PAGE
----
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Australian Small Business and Family Enterprise Ombudsman 2 mins read

The Australian Small Business and Family Enterprise Ombudsman, Bruce Billson, is urging Federal Parliament to give certainty to small business about two crucial tax breaks announced in last year’s budget.

“Time is running out with just six weeks until the end of the financial year for small business to claim these deductions, but they still don’t know if they’re allowed to make the claims,” Mr Billson said.

“We’re hearing from confused small businesses who just want certainty.”

“I encourage the Parliament to act swiftly to guarantee these small business tax incentives.”

The two measures relate to the instant asset write-off and a tax-incentive for energy efficiency upgrades.

The legislation would set the instant asset write-off at $20,000 for businesses with a turnover of up to $10 million, allowing them to deduct up to that amount for eligible assets between 1 July 2023 and 30 June 2024.

(The Treasurer announced in this week’s budget the scheme would be extended to 30 June 2025.)

Without legislation authorising the change, small businesses can only write-off $1000 for eligible assets and then apply general depreciation rules.

Similarly, the small business energy incentive worth up to $20,000, announced in April 2023 ahead of last year’s budget, will provide an additional 20 per cent depreciation for eligible assets that support electrification and more efficient use of energy by small businesses.

The bonus will be available to businesses with an annual turnover of less than $50 million and is aimed at helping them save on energy bills by making investments like electrifying their heating and cooling systems, upgrading to more efficient fridges and induction cooktops, and installing batteries and heat pumps.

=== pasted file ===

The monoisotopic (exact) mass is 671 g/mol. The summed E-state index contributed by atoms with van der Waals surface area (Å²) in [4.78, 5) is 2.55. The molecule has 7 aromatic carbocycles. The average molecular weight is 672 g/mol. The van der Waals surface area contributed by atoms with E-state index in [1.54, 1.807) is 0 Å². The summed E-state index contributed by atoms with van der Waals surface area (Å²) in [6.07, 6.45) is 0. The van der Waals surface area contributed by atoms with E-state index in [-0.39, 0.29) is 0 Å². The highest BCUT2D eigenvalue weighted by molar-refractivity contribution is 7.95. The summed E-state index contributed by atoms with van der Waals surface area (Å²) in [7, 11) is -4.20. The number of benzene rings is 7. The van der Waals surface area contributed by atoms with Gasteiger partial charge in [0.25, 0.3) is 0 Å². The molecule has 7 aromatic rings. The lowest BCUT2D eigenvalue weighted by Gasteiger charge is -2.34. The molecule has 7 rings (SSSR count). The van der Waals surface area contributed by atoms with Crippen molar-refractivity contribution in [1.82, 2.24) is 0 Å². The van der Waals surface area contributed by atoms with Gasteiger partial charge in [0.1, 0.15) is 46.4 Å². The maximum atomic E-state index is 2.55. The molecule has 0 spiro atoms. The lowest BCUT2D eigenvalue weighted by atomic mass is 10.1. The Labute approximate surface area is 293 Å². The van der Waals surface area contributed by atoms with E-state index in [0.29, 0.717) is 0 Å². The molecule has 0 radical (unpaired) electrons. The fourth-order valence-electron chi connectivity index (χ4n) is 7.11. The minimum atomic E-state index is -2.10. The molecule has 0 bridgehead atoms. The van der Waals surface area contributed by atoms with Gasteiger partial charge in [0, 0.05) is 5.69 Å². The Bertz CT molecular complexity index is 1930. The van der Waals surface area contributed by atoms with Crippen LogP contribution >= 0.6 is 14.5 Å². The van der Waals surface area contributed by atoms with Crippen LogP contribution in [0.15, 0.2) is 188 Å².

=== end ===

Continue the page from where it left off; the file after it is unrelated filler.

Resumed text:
“The scheme requires eligible assets or upgrades to be first used or installed ready for use between 1 July 2023 and 30 June 2024, but with the legislation still not passed time is fast running out for small businesses to meet that deadline,” Mr Billson said.

“This uncertainty has highlighted the need for predictability and certainty so a small business can plan in a sure-footed way for important investments that uplift the capacity, the productivity and drive innovation in their business.

“Right now, we need to be energising enterprise. We need to be giving more encouragement for people to turn an idea into an investment and to make that big decision to turn scarce resources into new capability, new equipment, new technology to help with the success of that enterprise and the livelihoods that depend upon it.

“Having that encouragement to invest in new kit, new plant and equipment, new technology is really an important signal, but what’s needed is the certainty that these tax breaks are real.”

The instant asset write-off is an ongoing incentive with the amount and threshold set each year. The energy incentive is a one-off scheme that ends in six weeks.

Concerned small businesses should seek advice from their accountant, bookkeeper, tax agent or trusted adviser and refer to for more information.

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